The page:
Everybody is sensing sometimes and intuitive sometimes. Your preference for one or the other may be strong, moderate, or mild. To be effective as a learner and problem solver, you need to be able to function both ways. If you overemphasize intuition, you may miss important details or make careless mistakes in calculations or hands-on work; if you overemphasize sensing, you may rely too much on memorization and familiar methods and not concentrate enough on understanding and innovative thinking.

How can sensing learners help themselves?

Sensors remember and understand information best if they can see how it connects to the real world. If you are in a class where most of the material is abstract and theoretical, you may have difficulty. Ask your instructor for specific examples of concepts and procedures, and find out how the concepts apply in practice. If the teacher does not provide enough specifics, try to find some in your course text or other references or by brainstorming with friends or classmates.

How can intuitive learners help themselves?

Many college lecture classes are aimed at intuitors. However, if you are an intuitor and you happen to be in a class that deals primarily with memorization and rote substitution in formulas, you may have trouble with boredom. Ask your instructor for interpretations or theories that link the facts, or try to find the connections yourself. You may also be prone to careless mistakes on test because you are impatient with details and don’t like repetition (as in checking your completed solutions). Take time to read the entire question before you start answering and be sure to check your results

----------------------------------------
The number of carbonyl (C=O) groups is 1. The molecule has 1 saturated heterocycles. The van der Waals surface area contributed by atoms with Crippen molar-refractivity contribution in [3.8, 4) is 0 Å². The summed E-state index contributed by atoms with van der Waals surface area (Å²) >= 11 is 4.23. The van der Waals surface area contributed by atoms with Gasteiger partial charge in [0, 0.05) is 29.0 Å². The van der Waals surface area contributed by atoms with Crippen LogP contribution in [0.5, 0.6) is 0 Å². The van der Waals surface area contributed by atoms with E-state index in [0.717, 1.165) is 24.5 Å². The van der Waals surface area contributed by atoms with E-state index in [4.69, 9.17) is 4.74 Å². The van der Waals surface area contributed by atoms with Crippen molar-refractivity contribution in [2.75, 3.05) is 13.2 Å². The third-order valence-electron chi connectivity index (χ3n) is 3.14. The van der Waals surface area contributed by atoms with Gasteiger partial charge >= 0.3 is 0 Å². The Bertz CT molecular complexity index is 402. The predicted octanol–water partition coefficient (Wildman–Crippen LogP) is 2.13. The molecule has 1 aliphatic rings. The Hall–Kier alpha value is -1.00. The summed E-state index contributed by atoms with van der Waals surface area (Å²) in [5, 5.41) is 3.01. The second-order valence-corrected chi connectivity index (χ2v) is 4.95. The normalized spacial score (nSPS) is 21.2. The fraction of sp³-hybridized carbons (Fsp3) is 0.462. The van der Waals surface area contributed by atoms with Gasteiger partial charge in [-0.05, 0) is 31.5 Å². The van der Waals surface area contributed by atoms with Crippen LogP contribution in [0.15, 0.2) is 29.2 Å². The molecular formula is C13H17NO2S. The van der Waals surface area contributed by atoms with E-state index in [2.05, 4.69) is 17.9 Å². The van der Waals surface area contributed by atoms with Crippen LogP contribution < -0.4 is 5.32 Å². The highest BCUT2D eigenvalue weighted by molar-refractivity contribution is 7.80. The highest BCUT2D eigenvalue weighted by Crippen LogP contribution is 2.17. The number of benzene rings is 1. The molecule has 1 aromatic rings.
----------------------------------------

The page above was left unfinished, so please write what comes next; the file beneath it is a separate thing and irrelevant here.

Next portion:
Visual learners remember best what they see–pictures, diagrams, flow charts, time lines, films, and demonstrations. Verbal learners get more out of words–written and spoken explanations. Everyone learns more when information is presented both visually and verbally.

In most college classes very little visual information is presented: students mainly listen to lectures and read material written on chalkboards and in textbooks and handouts. Unfortunately, most people are visual learners, which means that most students do not get nearly as much as they would if more visual presentation were used in class. Good learners are capable of processing information presented either visually or verbally.

How can visual learners help themselves?

If you are a visual learner, try to find diagrams, sketches, schematics, photographs, flow charts, or any other visual representation of course material that is predominantly verbal. Ask your instructor, consult reference books, and see if any videotapes or CD-ROM displays of the course material are available. Prepare a concept map by listing key points, enclosing them in boxes or circles, and drawing lines with arrows between concepts to show connections. Color-code your notes with a highlighter so that everything relating to one topic is the same color.

How can verbal learners help themselves?

Write summaries or outlines of course material in your own words. Working in groups can be particularly effective: you gain understanding of material by hearing classmates’ explanations and you learn even more when you do the explaining.


Sequential learners tend to gain understanding in linear steps, with each step following logically from the previous one. Global learners tend to learn in large jumps, absorbing material almost randomly without seeing connections, and then suddenly “getting it.”
Sequential learners tend to follow logical stepwise paths in finding solutions; global learners may be able to solve complex problems quickly or put things together in novel ways once they have grasped the big picture, but they may have difficulty explaining how they did it.